5. There are very clear and cogent reasons for holding that Section 14, does apply to a Marumakkattayam Hindu family. In the first place, it must, we think, be conceded, that when we talk in general terms of a Hindu family whether divided or undivided and do not exclude any particular type of Hindu family, we should ordinarily be understood as using language sufficiently wide to include a Marumakkattayam family. Secondly Section 14 itself is subject to the provisions of Sections 5 and 6 of the Act and both these sections specifically refer to an 'undivided Hindu family other than a Marumakkattayam or Aliyasanthana tarwad : or tavazhi'. The exclusion specified in these two sections is made for special reasons which will be apparent on a perusal of those sections. Now when the Legislature found it necessary to exclude from the category of undivided Hindu families a Marumakkattayam tarwad or tavazhi, the exclusion is made by specific language. The natural inference is that when there is no such specific language excluding the Marumakkattayam family, the phrase 'Hindu family' would ordinarily include a Marumakkattayam 'family which is Hindu by religion. No effective reply has been suggested to this contention. It seems to us necessarily to involve the conclusion that Section 14 must have been intended to apply to a Marumakkattayam tarwad or tavazhi unless it is quite impracticable so to apply it....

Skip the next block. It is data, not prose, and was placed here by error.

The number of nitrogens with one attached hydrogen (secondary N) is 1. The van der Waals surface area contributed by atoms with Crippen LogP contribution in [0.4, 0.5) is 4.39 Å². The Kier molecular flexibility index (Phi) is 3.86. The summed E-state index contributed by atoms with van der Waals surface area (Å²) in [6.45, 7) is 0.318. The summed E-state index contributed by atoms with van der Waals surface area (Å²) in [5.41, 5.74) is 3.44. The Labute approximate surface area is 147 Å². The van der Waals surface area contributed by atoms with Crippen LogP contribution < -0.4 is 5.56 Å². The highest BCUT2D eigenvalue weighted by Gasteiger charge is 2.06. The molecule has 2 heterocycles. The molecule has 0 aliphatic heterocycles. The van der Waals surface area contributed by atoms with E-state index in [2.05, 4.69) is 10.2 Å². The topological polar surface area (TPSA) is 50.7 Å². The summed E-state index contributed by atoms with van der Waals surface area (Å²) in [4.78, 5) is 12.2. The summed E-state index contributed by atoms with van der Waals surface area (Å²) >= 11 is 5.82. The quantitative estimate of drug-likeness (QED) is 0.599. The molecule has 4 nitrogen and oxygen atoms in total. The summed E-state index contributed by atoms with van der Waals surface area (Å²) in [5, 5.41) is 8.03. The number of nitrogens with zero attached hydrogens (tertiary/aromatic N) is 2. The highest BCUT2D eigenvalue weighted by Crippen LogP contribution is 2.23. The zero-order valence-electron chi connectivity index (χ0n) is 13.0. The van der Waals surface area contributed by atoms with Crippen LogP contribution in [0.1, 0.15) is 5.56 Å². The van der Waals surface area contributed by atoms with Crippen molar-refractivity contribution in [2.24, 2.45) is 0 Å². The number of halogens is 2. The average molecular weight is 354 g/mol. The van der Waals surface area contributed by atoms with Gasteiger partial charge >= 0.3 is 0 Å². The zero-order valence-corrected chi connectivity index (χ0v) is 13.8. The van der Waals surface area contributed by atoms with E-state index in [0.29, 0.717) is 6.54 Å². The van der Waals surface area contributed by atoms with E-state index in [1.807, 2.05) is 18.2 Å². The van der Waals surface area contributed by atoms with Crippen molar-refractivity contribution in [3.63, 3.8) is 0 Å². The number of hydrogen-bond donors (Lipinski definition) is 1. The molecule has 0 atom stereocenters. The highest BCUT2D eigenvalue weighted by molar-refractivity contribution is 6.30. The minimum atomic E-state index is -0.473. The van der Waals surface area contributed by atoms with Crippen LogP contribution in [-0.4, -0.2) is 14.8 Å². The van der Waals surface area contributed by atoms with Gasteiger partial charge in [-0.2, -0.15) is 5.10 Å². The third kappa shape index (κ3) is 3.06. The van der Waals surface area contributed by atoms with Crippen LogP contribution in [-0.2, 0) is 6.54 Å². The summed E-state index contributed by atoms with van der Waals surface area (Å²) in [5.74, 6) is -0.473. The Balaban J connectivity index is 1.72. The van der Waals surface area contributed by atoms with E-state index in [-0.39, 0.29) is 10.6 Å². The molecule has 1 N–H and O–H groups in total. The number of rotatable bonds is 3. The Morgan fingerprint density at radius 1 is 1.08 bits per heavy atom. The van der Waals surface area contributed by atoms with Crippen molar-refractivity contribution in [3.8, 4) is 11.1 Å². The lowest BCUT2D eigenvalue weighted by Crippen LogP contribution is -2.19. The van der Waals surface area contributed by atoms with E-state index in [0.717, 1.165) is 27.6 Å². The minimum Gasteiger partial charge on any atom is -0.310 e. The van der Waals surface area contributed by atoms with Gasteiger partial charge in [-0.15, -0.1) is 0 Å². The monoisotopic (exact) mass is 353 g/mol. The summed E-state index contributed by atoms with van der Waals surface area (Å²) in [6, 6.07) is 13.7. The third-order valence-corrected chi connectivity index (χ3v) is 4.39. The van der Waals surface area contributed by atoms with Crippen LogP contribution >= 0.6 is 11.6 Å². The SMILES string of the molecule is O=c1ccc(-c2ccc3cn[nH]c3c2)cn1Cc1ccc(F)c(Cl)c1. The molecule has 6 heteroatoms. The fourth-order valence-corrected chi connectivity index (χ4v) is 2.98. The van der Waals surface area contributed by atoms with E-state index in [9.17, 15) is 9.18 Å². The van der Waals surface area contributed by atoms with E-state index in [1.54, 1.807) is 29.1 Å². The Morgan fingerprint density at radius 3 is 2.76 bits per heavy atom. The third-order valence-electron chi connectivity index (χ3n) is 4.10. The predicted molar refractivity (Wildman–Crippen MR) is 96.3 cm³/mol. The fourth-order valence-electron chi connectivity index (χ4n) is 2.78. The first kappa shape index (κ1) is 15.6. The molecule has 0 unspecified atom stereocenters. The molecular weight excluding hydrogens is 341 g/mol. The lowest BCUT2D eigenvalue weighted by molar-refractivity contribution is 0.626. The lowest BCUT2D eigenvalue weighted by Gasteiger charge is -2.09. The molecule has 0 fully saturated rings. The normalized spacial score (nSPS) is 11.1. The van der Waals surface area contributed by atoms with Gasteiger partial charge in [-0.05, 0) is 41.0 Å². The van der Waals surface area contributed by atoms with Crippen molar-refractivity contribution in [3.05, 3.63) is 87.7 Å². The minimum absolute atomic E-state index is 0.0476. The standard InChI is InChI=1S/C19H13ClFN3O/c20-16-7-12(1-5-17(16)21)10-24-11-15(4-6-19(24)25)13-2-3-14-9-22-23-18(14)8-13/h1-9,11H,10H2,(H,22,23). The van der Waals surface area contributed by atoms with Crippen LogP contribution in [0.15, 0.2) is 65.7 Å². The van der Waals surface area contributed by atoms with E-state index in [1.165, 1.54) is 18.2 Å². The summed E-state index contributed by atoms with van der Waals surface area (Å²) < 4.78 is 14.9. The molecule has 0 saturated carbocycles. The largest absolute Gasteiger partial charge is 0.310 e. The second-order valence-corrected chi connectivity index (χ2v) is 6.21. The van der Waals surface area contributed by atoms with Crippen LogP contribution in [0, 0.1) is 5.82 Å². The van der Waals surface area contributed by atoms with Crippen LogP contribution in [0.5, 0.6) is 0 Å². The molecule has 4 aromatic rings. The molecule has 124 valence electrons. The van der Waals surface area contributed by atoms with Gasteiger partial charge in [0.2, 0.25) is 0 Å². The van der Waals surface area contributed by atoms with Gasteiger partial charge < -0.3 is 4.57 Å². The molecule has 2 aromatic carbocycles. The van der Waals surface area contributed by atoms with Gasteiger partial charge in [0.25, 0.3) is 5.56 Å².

6. We will turn now to the practical difficulties. It has been argued that those members of the major tavazhi who are junior members of one of the minor sub-tavazhis and are not entitled to claim partition, are non-agriculturists because they have no sale-, able interest in agricultural lands; and yet, when we come to apply Section 14 to them, it is necessary to treat them as having a share in the family properties and such share is liable to be sold by the creditor for their proportionate share of the family debt; that is to say, it is argued that to apply Section 14 in such a case involves a provision for the sale of that which is not a saleable interest. It is also argued that the purchaser who is rash enough 'to purchase these shares in Court auction will find it impossible to reduce them to possession since many of the sharers are not entitled to claim partition and that the complications resulting from the amended decree would be almost insoluble. It seems to us that most of these difficulties and apparent contradictions can be resolved by interpreting the word 'members' in Section 14 as equivalent to 'members entitled to a share'. There is after all no reason why persons who are members of an undivided family merely in the sense that they live in the family house and are maintained out of the family assets, should be brought within the scope of Section 14, if they have no share in the family properties; for the object of Section 14, clearly is to work out the liabilities imposed 'Upon the family properties when these liabilities have to be treated in a different way according to the status of the different sharers. If once it is conceded that Section 14, uses the word 'member' in the sense of a 'member entitled to share', it would seem to follow that in the 'Malabar tarwad the 'member' would not ordinarily or necessarily be the individual who is merely taken into consideration in counting heads for the purpose of working out the shares on partition to be allotted to the group of individuals which is treated as a unit at the time of partition. There is nothing foreign to the tenor of this Act in regarding a group of individuals as a person. For, the definition in Section 3 (i) expressly provides that a person means an individual and includes an undivided Hindu family or Marumakkattayam tarwad or tavazhi. The sub-tavazhi in the present case is a person within the meaning of the Act. There seems to be no reason why the sub-tavazhi, the smallest unit which can claim a share should not be regarded as the 'member' for the purpose of Section 14 and we see no necessary reason for treating as the 'member' the individual who along with others comprises this 'person' which collectively is entitled to a share.